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‘Be seeing you.’

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With thanks to Steve Tanham and Barbara Walsh, event organisers, and the Companions of the Silent Eye who joined us for the event and contributed their own readings.

Readings taken from ‘Christian Mystics’ by Matthew Fox.

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A Bibliomantic Tale VIII…

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Pennant Valley

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A slight change to the Sunday Morning plans means that there are two readings for one location this time.

Escape

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Pages Two-One-One and Two-One-Two

No 4 (Light)

‘The profoundest disclosure in the religious experience is the awareness that the individual is not alone. What he discovers as being true and valid for himself must at last be a universal experience or else it ultimately loses all of its personal significance. His experience is personal, private, but in no sense exclusive. All of the vision of God and holiness which he experiences, he must achieve in the context of the social situation by which his day-by-day life is defined. What is disclosed in this religious experience, he must define in his community.’

– Howard Thurman

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No 5 (Dark)

‘Jesus rests his case for the ultimate significance of his life on the love ethic. Love is the intelligent, kindly, but stern expression of kinship of one individual for another having as its purpose the maintenance and furtherance of life at its highest level… If we accept the basic proposition that life is one, arising out of a common centre – all expressions of love are acts of God. Hate, then, becomes a form of annihilation of self and others; in short – suicide.’

– Howard Thurman

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But that we could escape to such an idyllic green world.

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No 9 (Light)

‘The strictly scientific view of the universe needs this dimension of love and play, which it sorely lacks. That is one thing I like about space flights: at last there is something of cosmic play getting into the sombre, unimaginative, and super serious world of science. But what is a little play of astronauts against the great, gloomy, dogmatic seriousness of the death game, nuclear war? Can we recover from the titanic humourless of our civilisation?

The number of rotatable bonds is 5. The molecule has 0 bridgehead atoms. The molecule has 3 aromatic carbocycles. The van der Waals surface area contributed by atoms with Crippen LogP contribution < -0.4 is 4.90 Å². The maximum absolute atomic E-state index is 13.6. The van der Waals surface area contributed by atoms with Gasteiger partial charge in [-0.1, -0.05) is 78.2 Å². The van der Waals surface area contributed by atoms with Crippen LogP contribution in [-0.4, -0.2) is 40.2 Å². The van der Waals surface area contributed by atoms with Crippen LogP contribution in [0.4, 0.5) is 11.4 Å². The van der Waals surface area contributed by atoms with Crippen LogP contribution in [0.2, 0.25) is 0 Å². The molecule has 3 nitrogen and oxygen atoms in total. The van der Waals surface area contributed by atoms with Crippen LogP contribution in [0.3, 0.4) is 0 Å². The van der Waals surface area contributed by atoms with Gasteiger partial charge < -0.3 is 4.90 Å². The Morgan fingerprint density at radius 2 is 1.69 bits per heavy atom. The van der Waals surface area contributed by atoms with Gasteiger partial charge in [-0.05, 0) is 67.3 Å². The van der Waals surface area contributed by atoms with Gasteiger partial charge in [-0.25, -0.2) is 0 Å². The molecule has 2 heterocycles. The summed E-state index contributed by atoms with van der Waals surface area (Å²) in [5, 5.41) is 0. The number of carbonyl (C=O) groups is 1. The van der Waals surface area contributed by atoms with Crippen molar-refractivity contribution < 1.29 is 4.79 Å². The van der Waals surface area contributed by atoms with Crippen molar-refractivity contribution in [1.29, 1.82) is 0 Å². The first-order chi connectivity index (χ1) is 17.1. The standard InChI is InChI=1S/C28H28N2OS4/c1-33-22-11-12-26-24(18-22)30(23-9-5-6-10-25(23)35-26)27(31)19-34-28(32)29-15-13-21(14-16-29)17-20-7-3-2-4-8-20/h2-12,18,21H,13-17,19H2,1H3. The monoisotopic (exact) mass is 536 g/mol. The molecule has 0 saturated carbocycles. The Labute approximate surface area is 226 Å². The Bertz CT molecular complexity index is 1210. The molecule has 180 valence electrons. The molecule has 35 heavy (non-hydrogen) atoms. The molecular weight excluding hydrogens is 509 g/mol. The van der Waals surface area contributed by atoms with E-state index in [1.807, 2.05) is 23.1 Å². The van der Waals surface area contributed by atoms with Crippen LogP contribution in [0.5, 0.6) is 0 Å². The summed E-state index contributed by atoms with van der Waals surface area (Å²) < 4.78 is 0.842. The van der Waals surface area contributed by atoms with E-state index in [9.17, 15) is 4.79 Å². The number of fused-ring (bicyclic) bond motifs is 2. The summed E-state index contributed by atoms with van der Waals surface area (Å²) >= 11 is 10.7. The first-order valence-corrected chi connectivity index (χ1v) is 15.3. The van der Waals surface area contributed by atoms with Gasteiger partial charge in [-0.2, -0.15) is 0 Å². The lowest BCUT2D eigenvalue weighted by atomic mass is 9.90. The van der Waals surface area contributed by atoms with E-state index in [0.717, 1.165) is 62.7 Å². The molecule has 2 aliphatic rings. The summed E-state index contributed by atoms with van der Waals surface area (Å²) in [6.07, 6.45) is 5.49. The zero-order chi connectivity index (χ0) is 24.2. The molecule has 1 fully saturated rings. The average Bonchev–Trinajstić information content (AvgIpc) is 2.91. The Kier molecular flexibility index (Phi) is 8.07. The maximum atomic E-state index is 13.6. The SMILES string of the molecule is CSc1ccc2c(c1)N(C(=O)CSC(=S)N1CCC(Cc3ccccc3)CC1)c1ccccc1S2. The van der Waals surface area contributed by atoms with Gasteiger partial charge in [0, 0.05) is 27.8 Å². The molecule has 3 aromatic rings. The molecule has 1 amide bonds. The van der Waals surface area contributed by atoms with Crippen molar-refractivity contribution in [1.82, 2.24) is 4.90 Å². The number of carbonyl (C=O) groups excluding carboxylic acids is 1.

– Thomas Merton

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No 8 (Dark)

‘The contemplative life should liberate and purify the imagination which passively absorbs all kinds of things without our realising it: liberate and purify it from the influence of so much violence done by the bombardment of social images. There is a kind of contagion that affects the imagination unconsciously much more than we realise. It emanates from things like advertisements and from all the spurious fantasies that are thrown at us by our commercial society. These fantasies are deliberately intended to exercise a powerful effect on our conscious and subconscious minds. They are directed right at our instincts and appetites and there is no question but that they exercise a real transforming power on our whole psychic structures. The contemplative life should liberate us from that kind of pressure which is really a form of tyranny.’

– Thomas Merton

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We concluded our reading reveries with a walk along the valley in an an attempt to draw closer to this green idyll and, perchance, enter in, beyond its sacred veil.

What we discovered was ‘Big Farmer’.

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to be continued…

A Bibliomantic Tale VII…

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Harlech Castle

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“Patrick McGoohan’s, ‘The Prisoner’, displays many thematic similarities to Franz Kafka’s, ‘The Castle’ and ‘The Trial’.”

Authority

Pages One-Five-Two and One-Five-Three

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No 8 (Light)

O God, the longer I gaze upon your face, the more acutely do you seem to turn the gaze of your eyes upon me!…Thus when I meditate on how that face is truth and the best measure of all faces, I am expanded into a state of immense wonder…

Those who look upon you with a loving face will find your face looking at them with love… Those who look upon you in hate will similarly find your face hateful. Those who gaze at you in joy will find your face joyfully reflected back at them.

– Nicolas of Cusa

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“Nature reduces all physical constructs to rubble and all mental constructs to hot air.”…